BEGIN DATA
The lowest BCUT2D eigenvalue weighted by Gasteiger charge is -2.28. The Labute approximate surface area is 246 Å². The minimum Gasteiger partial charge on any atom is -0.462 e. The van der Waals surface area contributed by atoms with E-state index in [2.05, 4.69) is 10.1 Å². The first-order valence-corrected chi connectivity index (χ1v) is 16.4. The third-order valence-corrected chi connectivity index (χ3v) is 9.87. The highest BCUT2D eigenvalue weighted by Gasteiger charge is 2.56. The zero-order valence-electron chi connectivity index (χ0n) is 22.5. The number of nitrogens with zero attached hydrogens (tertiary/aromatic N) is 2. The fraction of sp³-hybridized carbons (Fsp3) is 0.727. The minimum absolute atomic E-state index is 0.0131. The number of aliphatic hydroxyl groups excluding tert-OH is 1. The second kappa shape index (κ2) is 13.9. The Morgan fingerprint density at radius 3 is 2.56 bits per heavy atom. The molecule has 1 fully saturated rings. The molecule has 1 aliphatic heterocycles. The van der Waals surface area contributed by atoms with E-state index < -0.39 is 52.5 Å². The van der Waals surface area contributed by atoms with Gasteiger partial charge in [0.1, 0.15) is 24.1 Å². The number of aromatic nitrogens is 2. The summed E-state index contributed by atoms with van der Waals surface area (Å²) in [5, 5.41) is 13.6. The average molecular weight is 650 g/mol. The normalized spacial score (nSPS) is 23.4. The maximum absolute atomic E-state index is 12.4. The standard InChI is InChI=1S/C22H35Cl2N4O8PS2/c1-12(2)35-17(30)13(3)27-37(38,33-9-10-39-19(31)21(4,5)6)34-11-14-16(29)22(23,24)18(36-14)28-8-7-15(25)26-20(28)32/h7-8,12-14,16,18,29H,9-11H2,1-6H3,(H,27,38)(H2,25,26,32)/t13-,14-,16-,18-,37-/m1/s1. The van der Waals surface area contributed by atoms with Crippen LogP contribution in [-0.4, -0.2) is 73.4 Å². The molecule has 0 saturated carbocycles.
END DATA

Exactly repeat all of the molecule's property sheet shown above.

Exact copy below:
The lowest BCUT2D eigenvalue weighted by Gasteiger charge is -2.28. The Labute approximate surface area is 246 Å². The minimum Gasteiger partial charge on any atom is -0.462 e. The van der Waals surface area contributed by atoms with E-state index in [2.05, 4.69) is 10.1 Å². The first-order valence-corrected chi connectivity index (χ1v) is 16.4. The third-order valence-corrected chi connectivity index (χ3v) is 9.87. The highest BCUT2D eigenvalue weighted by Gasteiger charge is 2.56. The zero-order valence-electron chi connectivity index (χ0n) is 22.5. The number of nitrogens with zero attached hydrogens (tertiary/aromatic N) is 2. The fraction of sp³-hybridized carbons (Fsp3) is 0.727. The minimum absolute atomic E-state index is 0.0131. The number of aliphatic hydroxyl groups excluding tert-OH is 1. The second kappa shape index (κ2) is 13.9. The Morgan fingerprint density at radius 3 is 2.56 bits per heavy atom. The molecule has 1 fully saturated rings. The molecule has 1 aliphatic heterocycles. The van der Waals surface area contributed by atoms with E-state index < -0.39 is 52.5 Å². The van der Waals surface area contributed by atoms with Gasteiger partial charge in [0.1, 0.15) is 24.1 Å². The number of aromatic nitrogens is 2. The summed E-state index contributed by atoms with van der Waals surface area (Å²) in [5, 5.41) is 13.6. The average molecular weight is 650 g/mol. The normalized spacial score (nSPS) is 23.4. The maximum absolute atomic E-state index is 12.4. The standard InChI is InChI=1S/C22H35Cl2N4O8PS2/c1-12(2)35-17(30)13(3)27-37(38,33-9-10-39-19(31)21(4,5)6)34-11-14-16(29)22(23,24)18(36-14)28-8-7-15(25)26-20(28)32/h7-8,12-14,16,18,29H,9-11H2,1-6H3,(H,27,38)(H2,25,26,32)/t13-,14-,16-,18-,37-/m1/s1. The van der Waals surface area contributed by atoms with Crippen LogP contribution in [-0.4, -0.2) is 73.4 Å². The molecule has 0 saturated carbocycles.